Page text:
The Progressive Conservatives here have run into a little trouble, with someone hacking their phone lines and making prank calls to supporters. I’ve heard of sign vandalism, but nothing like this. They had Senator Bob Runciman down for Jim McDonell’s launch.
The Liberals invited infrastructure minister Bob Chiarelli to their office ribbon cutting, while the local NDPers paid tribute to Jack Layton before saluting candidate Elaine MacDonald at their opening.
Locally, the first debate is on Sept. 7 at the Legion. I’m still trying to track down details on other events, but it looks like several of the counties will host the candidates as well. The Agape Centre, along with other groups, has also organized an hour-long discussion on poverty on Sept. 15.
I put together a timeline of events and stories here in Stormont, Dundas and South Glengarry, which you can follow for updates and news from the Standard-Freeholder. I’m apparently unable to embed it on this page – or just way more computer illiterate than I’d like to think – so you’ll have to go here to check it out.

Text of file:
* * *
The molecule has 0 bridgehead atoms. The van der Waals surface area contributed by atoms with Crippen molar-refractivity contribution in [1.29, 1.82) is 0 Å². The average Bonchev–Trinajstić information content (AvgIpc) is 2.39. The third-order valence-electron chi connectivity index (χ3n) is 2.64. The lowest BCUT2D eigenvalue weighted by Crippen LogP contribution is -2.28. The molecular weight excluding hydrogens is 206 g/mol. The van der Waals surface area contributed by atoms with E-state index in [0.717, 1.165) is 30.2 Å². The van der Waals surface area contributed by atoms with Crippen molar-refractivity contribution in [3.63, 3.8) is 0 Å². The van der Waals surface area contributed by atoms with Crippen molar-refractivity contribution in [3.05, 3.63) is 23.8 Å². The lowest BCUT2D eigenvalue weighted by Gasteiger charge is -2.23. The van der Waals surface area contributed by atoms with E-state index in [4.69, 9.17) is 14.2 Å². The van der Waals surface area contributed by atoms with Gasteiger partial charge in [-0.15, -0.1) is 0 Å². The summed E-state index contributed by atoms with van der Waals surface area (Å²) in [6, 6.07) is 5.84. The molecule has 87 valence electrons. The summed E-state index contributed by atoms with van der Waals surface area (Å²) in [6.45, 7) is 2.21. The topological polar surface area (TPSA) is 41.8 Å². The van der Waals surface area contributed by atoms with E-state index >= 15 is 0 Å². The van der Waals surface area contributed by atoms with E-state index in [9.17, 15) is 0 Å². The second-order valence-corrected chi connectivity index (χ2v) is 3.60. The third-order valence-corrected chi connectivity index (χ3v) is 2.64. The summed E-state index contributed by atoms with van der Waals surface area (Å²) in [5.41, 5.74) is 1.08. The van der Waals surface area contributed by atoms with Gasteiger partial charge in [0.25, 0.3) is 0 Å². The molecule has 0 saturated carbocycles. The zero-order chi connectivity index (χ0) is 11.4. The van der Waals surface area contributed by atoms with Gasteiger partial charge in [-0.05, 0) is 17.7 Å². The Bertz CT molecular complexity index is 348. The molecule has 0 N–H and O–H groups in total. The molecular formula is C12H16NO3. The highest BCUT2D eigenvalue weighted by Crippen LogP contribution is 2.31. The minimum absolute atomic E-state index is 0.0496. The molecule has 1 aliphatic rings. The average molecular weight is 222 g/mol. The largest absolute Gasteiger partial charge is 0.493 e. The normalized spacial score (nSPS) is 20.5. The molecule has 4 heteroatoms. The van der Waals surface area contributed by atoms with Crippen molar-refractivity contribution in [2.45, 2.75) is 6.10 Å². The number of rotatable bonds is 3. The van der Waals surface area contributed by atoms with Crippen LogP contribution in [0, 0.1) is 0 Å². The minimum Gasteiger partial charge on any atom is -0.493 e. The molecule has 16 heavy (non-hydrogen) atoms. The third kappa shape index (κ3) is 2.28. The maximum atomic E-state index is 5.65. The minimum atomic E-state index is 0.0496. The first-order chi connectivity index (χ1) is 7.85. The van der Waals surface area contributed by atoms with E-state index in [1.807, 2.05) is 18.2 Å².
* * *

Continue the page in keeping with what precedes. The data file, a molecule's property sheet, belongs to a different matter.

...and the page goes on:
Democracy. It’s a beautiful thing.
It allows a young woman who has never set foot in a riding to be elected by her constituents. It provides seats in the House of Commons for several students with little real-world political experience. It offers residents the choice to vote for a party or a leader rather than the person who will directly represent them to the government.
Democracy is great. I just think the electorate is strange sometimes.
Sure, residents in Berthierville wanted change. But they voted for an MP who never knocked on doors, debated, or put up signs. She spent half of the campaign vacationing in Vegas, and then was shocked when she received the most votes on Monday. I don’t blame her for being surprised. Apparently the voters cared so little about who their actual representative would be that they simply wrote an X next to the name that would boost Jack Layton’s showing on Parliament Hill. I’m not bashing the NDP – I’d have the same comments if Ruth Anne Brosseau was Liberal, Green, Conservative or from the Rhinoceros Party.
What’s hilarious to me is that now residents from her riding are clamoring for an appearance, an interview, something. They want her to show up, to explain herself. Fair enough. I just don’t understand why they didn’t demand that during the campaign.